METROLOGY: Frequency-comb laser measures long distances

Interferometric methods are often used for long-distance measurements in air that require high accuracy.

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Interferometric methods are often used for long-distance measurements in air that require high accuracy. However, these methods–which rely on measurement of optical phase–are either incremental, or require prior knowledge of the approximate distance being measured with subwavelength accuracy; otherwise, complex multiwavelength systems are needed.

To eliminate this phase ambiguity, researchers at the Technical University Delft (TU Delft) and VSL, the Dutch national metrology institute (both in Delft, The Netherlands) are analyzing the cross-correlation between pulses emitted from a stabilized frequency-comb laser in a Michelson interferometer to create a laser distance measurement. The method improves on previously reported high-accuracy, short-distance interferometric technology from the Korea Advanced Institute of Science and Technology (KAIST) in Daejeon, South Korea, by being the first experimental demonstration of long-distance (tens of meters) measurement in air using a femtosecond frequency-comb interferometer.

How accurate?

The Delft method has been compared to a conventional counting interferometer, showing agreement within 1 µm, with an uncertainty of 1 µm for distances up to 50 m. However, the achievable absolute accuracy of distance measurement in air is limited by the knowledge of the refractive index of air, which depends on the accuracy of the Edlén’s equation and the uncertainty on the measurement of the environmental conditions (air temperature, pressure, relative humidity, and CO2 content). For typical laboratory conditions (with uncertainties of temperature and pressure of 0.2°C and 0.5 hPa, respectively) this leads to an uncertainty of 25 µm for a 50 m distance measurement. The fact that the agreement between the counting interferometer and the frequency-comb method is much better demonstrates that the measurement accuracy is limited by knowledge of the air’s refractive index and not by the measurement method.

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A frequency-comb laser is the basis for an interferometric distance-measurement setup accurate to 25 µm over a 50 m distance (top). A photograph shows the retroreflector in the long arm of the interferometer (bottom). (Courtesy of VSL and TU Delft)
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Compared to a recently announced frequency-comb-based light-detection-and-ranging (LIDAR) system developed by the National Institute of Standards and Technology (Boulder, CO), the Delft method uses only one femtosecond laser and is significantly simpler (and more cost effective). “With an extremely simple scheme we can reach the highest accuracy in air limited only by the refractive index,” says TU Delft researcher Moxi Cui. “The accuracy of distance measurement in air is always challenging since it is limited by the stability of the environmental conditions and the determination of the refractive index of air. One advantage of the frequency-comb method is the large range of nonambiguity, allowing for nonincremental measurement. Long-distance measurements in air are important for the monitoring of land masses, seismic movement, and low-Earth-orbit space applications.”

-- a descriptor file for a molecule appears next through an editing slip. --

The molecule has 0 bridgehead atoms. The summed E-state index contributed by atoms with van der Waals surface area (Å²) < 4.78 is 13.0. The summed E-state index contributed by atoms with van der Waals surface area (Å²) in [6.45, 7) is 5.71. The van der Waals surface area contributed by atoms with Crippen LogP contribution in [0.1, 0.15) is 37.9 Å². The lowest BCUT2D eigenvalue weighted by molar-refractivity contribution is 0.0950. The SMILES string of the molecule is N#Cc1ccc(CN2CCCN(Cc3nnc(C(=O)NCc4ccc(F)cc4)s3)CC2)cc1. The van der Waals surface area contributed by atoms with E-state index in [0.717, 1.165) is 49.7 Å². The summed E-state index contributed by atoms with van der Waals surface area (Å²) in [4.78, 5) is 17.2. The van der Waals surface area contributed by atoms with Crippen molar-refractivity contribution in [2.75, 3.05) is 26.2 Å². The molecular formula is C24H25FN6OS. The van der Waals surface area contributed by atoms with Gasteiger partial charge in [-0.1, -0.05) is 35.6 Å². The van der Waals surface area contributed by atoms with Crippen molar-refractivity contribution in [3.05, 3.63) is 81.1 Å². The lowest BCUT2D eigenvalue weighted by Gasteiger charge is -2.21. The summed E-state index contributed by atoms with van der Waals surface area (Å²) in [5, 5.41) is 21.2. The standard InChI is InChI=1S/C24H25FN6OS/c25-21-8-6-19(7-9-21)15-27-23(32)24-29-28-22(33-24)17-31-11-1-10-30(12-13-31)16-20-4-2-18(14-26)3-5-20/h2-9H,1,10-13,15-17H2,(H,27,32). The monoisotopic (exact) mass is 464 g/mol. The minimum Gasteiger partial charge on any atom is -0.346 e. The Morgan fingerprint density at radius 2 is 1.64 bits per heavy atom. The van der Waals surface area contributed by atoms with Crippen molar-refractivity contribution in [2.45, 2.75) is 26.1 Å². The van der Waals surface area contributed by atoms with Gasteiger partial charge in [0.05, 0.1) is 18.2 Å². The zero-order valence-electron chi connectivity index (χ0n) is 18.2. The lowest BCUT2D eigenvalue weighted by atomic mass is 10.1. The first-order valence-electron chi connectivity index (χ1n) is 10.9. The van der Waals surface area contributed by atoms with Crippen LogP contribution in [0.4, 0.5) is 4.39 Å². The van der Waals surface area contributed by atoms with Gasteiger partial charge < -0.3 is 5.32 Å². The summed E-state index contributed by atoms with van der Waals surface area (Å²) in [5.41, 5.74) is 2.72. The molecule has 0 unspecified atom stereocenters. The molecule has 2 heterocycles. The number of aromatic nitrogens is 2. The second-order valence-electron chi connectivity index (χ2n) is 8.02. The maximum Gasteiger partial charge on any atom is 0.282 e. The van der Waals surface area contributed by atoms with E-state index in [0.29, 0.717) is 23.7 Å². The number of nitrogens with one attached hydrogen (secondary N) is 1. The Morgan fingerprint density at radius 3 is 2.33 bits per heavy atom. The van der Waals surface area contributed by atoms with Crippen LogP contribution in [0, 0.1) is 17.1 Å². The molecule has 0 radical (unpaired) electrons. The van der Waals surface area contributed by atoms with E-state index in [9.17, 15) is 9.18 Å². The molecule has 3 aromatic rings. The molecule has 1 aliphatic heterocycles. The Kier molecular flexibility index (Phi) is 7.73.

To implement the cross-correlation distance measurement, an 815 nm modelocked Ti:sapphire laser is used as the frequency-comb source, with both repetition frequency and carrier-envelope-offset (CEO) frequency (fixed at 180 MHz) referenced to a cesium atomic clock (see figure). The frequency-comb source has a pulse duration of 40 fs and a repetition rate of 1 GHz, which corresponds to a pulse-to-pulse distance of 30 cm. After collimation, the source is sent to a Michelson interferometer, with one part of the beam (the short reference arm) reflected by a corner cube mounted on a piezoelectric transducer, and the other part of the beam (the long measurement arm) reflected by another corner cube, which can be moved along a 50-m-long measurement bench. A correlation function is measured by overlapping the beams on an avalanche photodiode (APD) while the PZT is modulated.

The smallest path-length difference between both arms in the setup is 0.9 m. By moving the long arm over distances corresponding to 20, 30, 40, and 50 m, cross-correlation functions can be recorded for a variety of long distances. A numerical model based on plane-wave propagation is implemented to account for the effects of air dispersion on the distance measurements. Not only did the measured results compare favorably with numerically modeled correlation results, but conversion of zero-path-length correlation functions to an optical spectrum using Gaussian curve fitting agreed well with spectral measurements from an Ocean Optics spectrometer.

–Gail Overton


  1. M. Cui et al., Optics Letters 34(13) p. 1982 (July 1, 2009).

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